# significance level

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## significance level

In statistics, the point at which a null hypothesis is rejected. Also known as the "level of significance." Who can identify the significance level in this problem?
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Out of the variables in Table 5, it is empirically observed that the first lagged terms of [DELTA]LBALEPF, [DELTA]LPOP60, [DELTA]LMORT and a constant term, which have positive and negative coefficients, are statistically significant against [DELTA]LBALEPF at the significance levels of five percent and 10 percent, respectively in the short run.
For different [delta] values and significance levels, detect the pollution at the initial observation time 0.01 h, and the results are shown in Table 3.
But before we talk about effect sizes, let us take a step back and look at significance levels. Without getting into the nitty gritty of hypothesis testing, what any statistical test is trying to determine is whether, given the data at hand, the results are more or less likely to be due to chance or to some real underlying cause-and-effect situation.
The significance levels of all sub-scales are 0.0001 which is less than %5 and hence indicate that there is a meaningful relationship between all the sub-scales and the effectiveness of advertising.
When rainfall volume per sub-basin was provided (Figure 11b), the sub-basins did not show any significant trend by the Mann-Kendall's test that would prove a decrease or an increase of rainfall volume per region, regardless of the significance levels used.
The table presents the critical win numbers for various dominance thresholds, numbers of contests, and significance levels, using the one-firm test.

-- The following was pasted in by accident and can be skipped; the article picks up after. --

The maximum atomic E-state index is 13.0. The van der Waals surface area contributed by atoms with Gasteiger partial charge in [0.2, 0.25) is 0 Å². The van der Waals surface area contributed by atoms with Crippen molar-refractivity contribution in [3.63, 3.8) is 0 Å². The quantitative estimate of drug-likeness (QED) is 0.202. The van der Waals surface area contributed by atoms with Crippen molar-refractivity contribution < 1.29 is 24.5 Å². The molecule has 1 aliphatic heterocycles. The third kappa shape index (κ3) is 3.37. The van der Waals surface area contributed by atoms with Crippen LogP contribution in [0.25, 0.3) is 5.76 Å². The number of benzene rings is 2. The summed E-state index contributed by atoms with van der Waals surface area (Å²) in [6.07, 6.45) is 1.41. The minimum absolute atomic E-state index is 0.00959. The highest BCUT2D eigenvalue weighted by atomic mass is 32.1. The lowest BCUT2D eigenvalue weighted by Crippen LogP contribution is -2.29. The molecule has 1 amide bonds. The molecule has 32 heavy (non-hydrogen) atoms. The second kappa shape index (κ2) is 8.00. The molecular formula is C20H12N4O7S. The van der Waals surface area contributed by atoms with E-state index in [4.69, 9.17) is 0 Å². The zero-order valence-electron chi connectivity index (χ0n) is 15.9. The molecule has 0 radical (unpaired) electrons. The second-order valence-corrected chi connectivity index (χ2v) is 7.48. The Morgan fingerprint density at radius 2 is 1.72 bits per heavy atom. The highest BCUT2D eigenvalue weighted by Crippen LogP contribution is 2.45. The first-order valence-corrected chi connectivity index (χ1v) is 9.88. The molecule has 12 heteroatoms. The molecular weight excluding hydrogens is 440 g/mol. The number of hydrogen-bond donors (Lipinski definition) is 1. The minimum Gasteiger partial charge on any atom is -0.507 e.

Misreporting could also affect the variance of the estimated impacts, and hence, significance levels from statistical hypothesis tests of intervention effects.
1009) Before 2009 t= 11.37 (0.000) *** After 2008 Nonparamctric test (Mann.Whitney Test): Z-value = 11.8763 (0.000) *** Notes: The p-values are shown in parentheses, *, **, *** and *** denote statistical significance at the 10%, 5%, 1%, and 0.1% significance levels, respectively.
Sample sizes were 25, 100, and 400, and the significance levels were .05 and .01.
Common assumptions of this approach are significance levels of 1% , 5%, or 10% and no dependency on past performance k = 0.
The result of this correction was that none of the geographic predictors employed in the regressions retained conventional significance levels.
The [chi square] tests also show that 270 is in significant linkage disequilibrium with the other 6 SNP (128, 178, 241, 312, 328, and 371) at significance levels 4.5e-23 [less than or equal to] p [less than or equal to] 5.7e-07 (data not shown), whereas any 2 of the other 6 SNP markers were or were not in significant linkage disequilibrium statistically with [chi square] test.
I will leave out the full results and go right to the table of significance levels:
Data were analyzed using AMOS 4.0 to obtain regression weights, standardized regression weights, squared multiple correlations for the endogenous variables, and significance levels for test statistics.
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